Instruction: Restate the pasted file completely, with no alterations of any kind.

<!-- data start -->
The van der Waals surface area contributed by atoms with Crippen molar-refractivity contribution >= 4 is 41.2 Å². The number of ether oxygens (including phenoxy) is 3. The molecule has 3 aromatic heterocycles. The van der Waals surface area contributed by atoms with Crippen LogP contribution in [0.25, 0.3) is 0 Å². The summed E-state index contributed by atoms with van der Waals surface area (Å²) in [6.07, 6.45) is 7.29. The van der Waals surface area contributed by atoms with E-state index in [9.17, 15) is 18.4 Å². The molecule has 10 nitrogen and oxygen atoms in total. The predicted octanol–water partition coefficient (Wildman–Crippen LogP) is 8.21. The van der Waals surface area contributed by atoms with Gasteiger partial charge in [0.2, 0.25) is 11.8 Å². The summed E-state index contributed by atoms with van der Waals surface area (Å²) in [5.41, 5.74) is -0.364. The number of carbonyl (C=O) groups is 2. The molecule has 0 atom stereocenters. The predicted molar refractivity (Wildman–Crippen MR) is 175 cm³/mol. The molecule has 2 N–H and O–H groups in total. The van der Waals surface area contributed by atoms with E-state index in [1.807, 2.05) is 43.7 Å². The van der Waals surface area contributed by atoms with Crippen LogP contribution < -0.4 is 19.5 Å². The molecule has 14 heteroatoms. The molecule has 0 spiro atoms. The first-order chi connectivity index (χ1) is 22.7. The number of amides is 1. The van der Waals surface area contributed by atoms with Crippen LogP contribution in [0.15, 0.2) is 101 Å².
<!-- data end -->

The van der Waals surface area contributed by atoms with Crippen molar-refractivity contribution >= 4 is 41.2 Å². The number of ether oxygens (including phenoxy) is 3. The molecule has 3 aromatic heterocycles. The van der Waals surface area contributed by atoms with Crippen LogP contribution in [0.25, 0.3) is 0 Å². The summed E-state index contributed by atoms with van der Waals surface area (Å²) in [6.07, 6.45) is 7.29. The van der Waals surface area contributed by atoms with E-state index in [9.17, 15) is 18.4 Å². The molecule has 10 nitrogen and oxygen atoms in total. The predicted octanol–water partition coefficient (Wildman–Crippen LogP) is 8.21. The van der Waals surface area contributed by atoms with Gasteiger partial charge in [0.2, 0.25) is 11.8 Å². The summed E-state index contributed by atoms with van der Waals surface area (Å²) in [5.41, 5.74) is -0.364. The number of carbonyl (C=O) groups is 2. The molecule has 0 atom stereocenters. The predicted molar refractivity (Wildman–Crippen MR) is 175 cm³/mol. The molecule has 2 N–H and O–H groups in total. The van der Waals surface area contributed by atoms with E-state index in [1.807, 2.05) is 43.7 Å². The van der Waals surface area contributed by atoms with Crippen LogP contribution < -0.4 is 19.5 Å². The molecule has 14 heteroatoms. The molecule has 0 spiro atoms. The first-order chi connectivity index (χ1) is 22.7. The number of amides is 1. The van der Waals surface area contributed by atoms with Crippen LogP contribution in [0.15, 0.2) is 101 Å².